Law enforcement and civil society grapple with facial recognition policy, transparency
Civil society groups around the world are calling for greater transparency in uses of facial recognition by police, and the way technologies are procured. Lawmakers and regulators are also taking action, though to what effect is uncertain.
YouTube videos on facial recognition in law enforcement appear to be more positive about the technology and police than the vendors supplying the technology, according to research reported in The Conversation.
Two Australian academics have produced a pair of studies on attitudes around the use of facial recognition by police, finding that 61 percent of over 200 YouTube videos reviewed were positive about the police and biometric technologies, though the second study shows that monitoring before a crime has occurred is viewed very differently from forensic applications.
New Zealand academic, India law researchers call for transparency
In ‘Facial Recognition Technology in New Zealand: Towards a legal and ethical framework,’ researchers from the Law Foundation review existing uses and regulations including but not limited to policing and law enforcement, and find that a robust consultative process will be necessary to create appropriate regulatory and oversight mechanisms.
The report finds both a lack of transparency, with corresponding concerns, and major potential for public benefit from facial recognition. It concludes with eight general recommendations, starting with the creation of a new category of personal information for biometrics, and including greater individual control, the establishment of a Biometrics Commissioner for the country, the use of good quality Privacy Impact Assessments, more oversight and enforceability for the Algorithm Charter, more transparency, a code of practice, and reform to information sharing agreements.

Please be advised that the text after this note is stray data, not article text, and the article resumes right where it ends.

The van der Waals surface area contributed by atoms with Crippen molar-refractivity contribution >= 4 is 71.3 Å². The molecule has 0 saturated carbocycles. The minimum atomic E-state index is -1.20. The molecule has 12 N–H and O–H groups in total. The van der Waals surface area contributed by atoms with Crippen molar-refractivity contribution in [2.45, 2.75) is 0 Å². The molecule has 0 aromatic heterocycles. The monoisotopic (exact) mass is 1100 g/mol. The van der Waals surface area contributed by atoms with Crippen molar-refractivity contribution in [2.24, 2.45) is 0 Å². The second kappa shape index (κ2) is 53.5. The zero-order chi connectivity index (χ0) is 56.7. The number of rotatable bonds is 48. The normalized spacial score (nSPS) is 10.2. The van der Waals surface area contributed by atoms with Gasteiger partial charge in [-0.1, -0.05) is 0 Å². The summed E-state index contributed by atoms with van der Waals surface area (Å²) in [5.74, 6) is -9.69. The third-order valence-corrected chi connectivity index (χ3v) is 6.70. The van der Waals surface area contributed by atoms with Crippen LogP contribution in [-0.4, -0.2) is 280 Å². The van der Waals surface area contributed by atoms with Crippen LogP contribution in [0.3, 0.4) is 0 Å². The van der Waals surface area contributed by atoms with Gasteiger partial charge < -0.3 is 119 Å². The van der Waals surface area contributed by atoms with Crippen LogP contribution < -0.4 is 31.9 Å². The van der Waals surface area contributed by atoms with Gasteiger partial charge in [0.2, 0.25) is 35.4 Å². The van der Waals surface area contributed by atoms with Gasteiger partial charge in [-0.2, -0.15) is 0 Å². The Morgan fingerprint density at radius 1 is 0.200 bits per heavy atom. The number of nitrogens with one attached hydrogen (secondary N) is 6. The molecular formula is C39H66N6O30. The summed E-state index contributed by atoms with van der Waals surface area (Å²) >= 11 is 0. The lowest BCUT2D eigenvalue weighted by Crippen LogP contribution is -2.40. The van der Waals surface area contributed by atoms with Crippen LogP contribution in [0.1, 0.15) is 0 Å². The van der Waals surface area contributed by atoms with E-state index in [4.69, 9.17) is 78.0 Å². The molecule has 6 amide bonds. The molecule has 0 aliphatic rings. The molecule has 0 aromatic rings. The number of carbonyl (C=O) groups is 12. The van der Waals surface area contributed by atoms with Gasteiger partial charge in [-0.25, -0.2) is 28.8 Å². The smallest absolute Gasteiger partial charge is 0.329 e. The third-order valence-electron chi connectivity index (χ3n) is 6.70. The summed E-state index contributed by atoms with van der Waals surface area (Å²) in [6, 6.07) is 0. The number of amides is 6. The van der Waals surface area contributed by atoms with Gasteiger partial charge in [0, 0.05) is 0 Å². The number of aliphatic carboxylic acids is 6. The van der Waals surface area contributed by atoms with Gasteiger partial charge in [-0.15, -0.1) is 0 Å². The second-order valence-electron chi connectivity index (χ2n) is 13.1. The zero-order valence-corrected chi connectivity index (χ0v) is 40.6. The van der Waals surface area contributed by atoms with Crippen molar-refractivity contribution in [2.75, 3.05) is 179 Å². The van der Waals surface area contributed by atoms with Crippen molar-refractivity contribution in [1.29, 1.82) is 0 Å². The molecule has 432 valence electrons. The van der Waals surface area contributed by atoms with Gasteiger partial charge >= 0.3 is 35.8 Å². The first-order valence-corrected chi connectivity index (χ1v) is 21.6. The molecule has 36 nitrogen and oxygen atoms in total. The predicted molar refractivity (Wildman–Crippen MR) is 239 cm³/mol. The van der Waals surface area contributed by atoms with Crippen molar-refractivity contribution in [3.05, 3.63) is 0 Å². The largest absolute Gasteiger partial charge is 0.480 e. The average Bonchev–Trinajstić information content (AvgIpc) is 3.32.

The private sector’s involvement in facial recognition use by police in India is set out in a working paper by the VIDH Centre for Legal Policy.
The paper’s troubling conclusion is that private sector needs are playing an inappropriate role in public policy creation.
As in New Zealand, they say transparency needs to be increased, and regulations updated to govern police use of face biometrics.
As MediaNama reports, however, India’s government does not feel moved to regulate artificial intelligence or facial recognition, suggesting that legacy regulations are sufficient, and further technology development is a priority.
Peaceful protest protections
The European Center for Not-for-Profit Law has published a factsheet on ‘Peaceful Assemblies and Facial Recognition Technology: International Standards’, finding that a report from the UN High Commissioner for Human Rights sets the stage for a complete ban on facial recognition use to monitor peaceful protests.
Further regulatory frameworks are needed, according to the factsheet, though the OSCE/ODIHR Guidelines on Freedom of Peaceful Assembly and Council of Europe Guidelines on Facial Recognition reflect UN standards, according to the ECNL.
Worcester joins ban parade
Worcester, Maine is the latest city in the U.S. to block city departments from acquiring or using facial recognition, AP reports.
A city councilor cited by the paper referred to concerns over racial and gender bias, and the ACLU notes that 1.5 million people in neighboring Massachusetts are covered by municipal restrictions, along with state-wide limitations. Portland, Maine has similar restrictions in place.
Data deletion orders leveled and followed
France’s data regulator (CNIL) has ordered Clearview AI to delete the data of all people in France unless covered by some other legal basis within two months, joining a growing chorus of national data protection authorities making similar demands.
Given that both breaches found by CNIL’s investigation are of the Europe-wide GDPR, the ruling would appear to have implications for other countries across the EU.
CEO Hoan Ton-That told Reuters that because Clearview does not operate in France or Europe, it is not subject to GDPR.
Chinese auto-maker Xpeng has deleted 430,000 photos of people taken in its showrooms under the country’s facial recognition laws, Caixin Global reports.
Xpeng was also fined 100,000 yuan (roughly US$15,700), and admitted to being unfamiliar with the law.